I then move onto basic mock-ups/sketches. I don't give the client many options because the client can't see as far ahead as you (the designer) and might not see the potential in a particular sketch. If I'm really confident about an idea, I just give them one concept and sell it. If a client has come to you based on your portfolio, then you don't have to sell as hard because they obviously already like your stuff. If they don't know your work, then you may need to put extra time into your presentation.
Once I get the green light, I just do my thing. I rarely send updates until the final piece is ready. I find clients often don't understand a work in progress, which isn't their fault, they just can't see what's in your head. A WIP can be confusing and might add an element of doubt, along with whole bunch of unwanted questions.
For those late night interweb lurky lurks, what industry sites and blogs do you read regularly?
I'm pretty lazy when it comes to this kind of thing. I generally stick to Behance, Dribbble & Instagram. Behance especially, with such a massive online community, endless projects to look through, not to mention their curated sites for specific industries (branding, typography, illustration etc.). Behance is ideal for finished projects, where as Dribbble and Instagram are a little more casual, so you see more WIP shots and random sketches. Otherwise, if I need to know how to do something or need reference images, I just Google it.
I used to subscribe to Computer Arts and still have a bunch of their magazines which I sometimes have a geezer through. I recommend Computer Arts if you're just getting into the industry because they cover a broad range of work. It's a nice introduction.
Tell us about your favourite project and why?
I don't think I can choose one, I have two, for different reasons.
The first one is an illustration for Harley Davidson. I had a week and a half to complete it, which was completely insane. It was pulling all-nighters and red bull for a week (I never drink red bull but had to in this case). Easily my biggest test so far. The illustration had to be quite large, it was a very different style than I'm used to, I had to nail a very specific brief, and the piece had to work wrapped around a motorcycle helmet as well as on a poster. It almost broke me but it worked out in the end. I learnt a lot about how to best approach larger illustration projects and what can be achieved in a relatively short amount of time when pushed to the limit aka death.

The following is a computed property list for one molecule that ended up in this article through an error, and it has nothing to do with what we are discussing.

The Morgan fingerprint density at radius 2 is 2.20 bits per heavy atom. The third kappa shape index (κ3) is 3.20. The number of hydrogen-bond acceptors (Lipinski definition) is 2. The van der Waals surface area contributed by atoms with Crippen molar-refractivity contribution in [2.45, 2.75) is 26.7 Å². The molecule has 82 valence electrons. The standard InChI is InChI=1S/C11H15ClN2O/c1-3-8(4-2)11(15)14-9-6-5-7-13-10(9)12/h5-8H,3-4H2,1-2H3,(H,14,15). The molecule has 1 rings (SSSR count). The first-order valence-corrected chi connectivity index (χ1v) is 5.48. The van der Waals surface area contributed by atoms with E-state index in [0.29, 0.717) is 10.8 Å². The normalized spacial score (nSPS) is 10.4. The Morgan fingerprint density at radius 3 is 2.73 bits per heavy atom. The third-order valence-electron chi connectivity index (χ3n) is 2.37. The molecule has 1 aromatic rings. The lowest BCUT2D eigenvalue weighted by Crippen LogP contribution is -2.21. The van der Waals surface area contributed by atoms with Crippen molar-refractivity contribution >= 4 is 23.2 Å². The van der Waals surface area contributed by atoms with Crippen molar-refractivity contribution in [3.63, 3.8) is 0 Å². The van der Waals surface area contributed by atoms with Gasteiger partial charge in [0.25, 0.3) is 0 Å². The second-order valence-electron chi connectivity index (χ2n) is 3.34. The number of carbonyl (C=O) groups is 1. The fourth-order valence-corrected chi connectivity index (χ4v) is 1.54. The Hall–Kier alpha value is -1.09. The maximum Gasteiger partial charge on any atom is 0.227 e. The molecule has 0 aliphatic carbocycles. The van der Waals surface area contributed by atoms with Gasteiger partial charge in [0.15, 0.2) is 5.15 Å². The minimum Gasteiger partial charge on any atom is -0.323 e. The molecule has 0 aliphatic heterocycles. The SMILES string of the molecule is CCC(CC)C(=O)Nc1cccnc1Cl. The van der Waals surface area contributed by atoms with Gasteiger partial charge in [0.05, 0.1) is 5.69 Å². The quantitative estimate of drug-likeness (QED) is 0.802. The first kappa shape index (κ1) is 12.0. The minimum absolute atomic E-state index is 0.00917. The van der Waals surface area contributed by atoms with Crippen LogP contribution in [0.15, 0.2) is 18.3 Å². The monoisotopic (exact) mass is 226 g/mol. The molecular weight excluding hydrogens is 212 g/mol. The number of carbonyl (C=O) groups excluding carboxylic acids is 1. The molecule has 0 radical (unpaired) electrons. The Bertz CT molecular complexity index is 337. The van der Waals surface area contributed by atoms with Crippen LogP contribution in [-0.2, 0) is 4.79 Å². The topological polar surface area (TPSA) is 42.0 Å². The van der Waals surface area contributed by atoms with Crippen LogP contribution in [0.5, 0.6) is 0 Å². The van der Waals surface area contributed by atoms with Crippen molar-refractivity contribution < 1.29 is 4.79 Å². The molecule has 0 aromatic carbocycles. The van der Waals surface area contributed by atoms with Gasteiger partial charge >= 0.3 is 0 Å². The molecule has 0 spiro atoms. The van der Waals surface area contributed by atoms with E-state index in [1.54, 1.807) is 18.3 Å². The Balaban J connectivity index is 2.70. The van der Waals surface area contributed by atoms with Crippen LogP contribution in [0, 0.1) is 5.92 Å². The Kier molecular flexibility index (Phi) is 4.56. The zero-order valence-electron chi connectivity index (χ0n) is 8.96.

The second is my first solo exhibition, which was a year of planning and took 6 months of dedicated work. The exhibition involved about 30 original artworks, a huge custom wallpaper pattern, a big decal and a hand-made custom toy concept. The sense of accomplishment filling an entire gallery and getting such a great response was unreal. I wouldn't do it again in a hurry because it was way too stressful but the doors this has since opened has been pretty crazy. Well worth it. Budding artists should always try and get involved in exhibitions, especially digital artists. Digital art is less looked down on now. In the past I've found the occasional traditional artist refer to it as 'not real art'. Bleh. It's art, so exhibit!
You've done the rounds in a couple of advertising agencies, bailed out and are now rolling the freelance dice, how does one compare to the other?
There's good and bad in both but overwhelmingly I'd choose freelancing any day of the week. I started out working for a couple of digital agencies in Adelaide and they were great for a while until I felt the need for more creative/design work. That led me to working for a couple of ad agencies in an attempt to collaborate with more designers and hopefully have more access to interesting projects. A got both of those things but also experienced first hand the chaotic nature of the ad industry. I had been warned by a number of people, but thought 'hey what's the worst that can happen'. Small ad agencies still try and do everything a big ad agency would. Design, web, video, copyrighting, marketing. The amount of work you have to get through is ridiculous, along with the deadlines you're given. I lasted at one ad agency for just three and a half months (You won't find the place on LinkedIn). Massive egos, narcissists, low office morale, idiotic decision making, bullying, account managers being brought to tears, you name it. I wasn't hanging around.